A prime factor in the defeat in Virginia, the author says, was the lack of resources committed by Britain, whose naval policy was more concerned with protecting the West Indies. He also blames prevarication and indecision – largely by Sir Henry Clinton, the British commander in America – during the lead-up to Yorktown.

“Basically, the failure of the Royal Navy to retain command of the seas and the failure of Clinton to challenge Washington’s forces and keep them engaged would put the Earl in an intolerable position.”

Washington’s Franco-American army ran to about 16,000 men, Raymond points out, while the cornered Cornwallis had less than 6,000. The British forces battled valiantly but could not hold out and a surrender was agreed. Reinforcements arrived much too late.

“There were to be plenty of critics at the time and in many subsequent years, but in the end Cornwallis was never held responsible by the King and Parliament for the subsequent loss of its colonies in America. Indeed he was lauded by the people for his courageous acts.”

The next major role was seven years in India as Governor General, improving the way that part of the empire was run. The administration by the East India Company was beset by corruption and inefficiency, says Raymond. There were also some rebellious state rajahs to deal with.

The earl was in charge during the period in which India became known as The Jewel in the Crown.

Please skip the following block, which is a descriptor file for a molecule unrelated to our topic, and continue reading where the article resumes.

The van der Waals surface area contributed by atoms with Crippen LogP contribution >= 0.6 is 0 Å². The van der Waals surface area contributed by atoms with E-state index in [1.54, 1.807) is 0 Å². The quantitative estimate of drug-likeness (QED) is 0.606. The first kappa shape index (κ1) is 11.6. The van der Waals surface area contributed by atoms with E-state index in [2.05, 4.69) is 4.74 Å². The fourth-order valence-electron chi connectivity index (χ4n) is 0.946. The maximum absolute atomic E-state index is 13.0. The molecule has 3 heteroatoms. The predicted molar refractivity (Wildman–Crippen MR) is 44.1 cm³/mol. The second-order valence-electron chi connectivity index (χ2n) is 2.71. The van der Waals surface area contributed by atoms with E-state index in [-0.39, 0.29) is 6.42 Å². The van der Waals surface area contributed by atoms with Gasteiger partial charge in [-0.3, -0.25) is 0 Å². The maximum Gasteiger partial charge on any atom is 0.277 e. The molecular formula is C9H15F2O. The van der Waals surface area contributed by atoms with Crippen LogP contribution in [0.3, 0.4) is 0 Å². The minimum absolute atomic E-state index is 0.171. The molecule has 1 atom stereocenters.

“Cornwallis took the trouble to encourage a proper decorum in all the British and very quickly became known for his disapproval of boisterously vulgar behaviour . . . He laid the basis for future social behaviour as well for proper public administration.” His successes included improving the civilian administration, reforming judicial systems and prisons, sorting out a better system of taxation, and subduing the Mysore region. He also tackled the system of patronage that too often put inept people in jobs they did badly.

The earl’s first spell in India ended in 1794 and he was rewarded with the title of 1st Marquis Cornwallis.

Later that decade he was called to deal with Ireland, where the French were “knocking at the back door”. Cornwallis became Lord Lieutenant, in charge of all military forces.

Soon, reports Raymond, he’d defeated a French push and made trials and justice fairer. He also tried to address chronic food shortages caused by famine.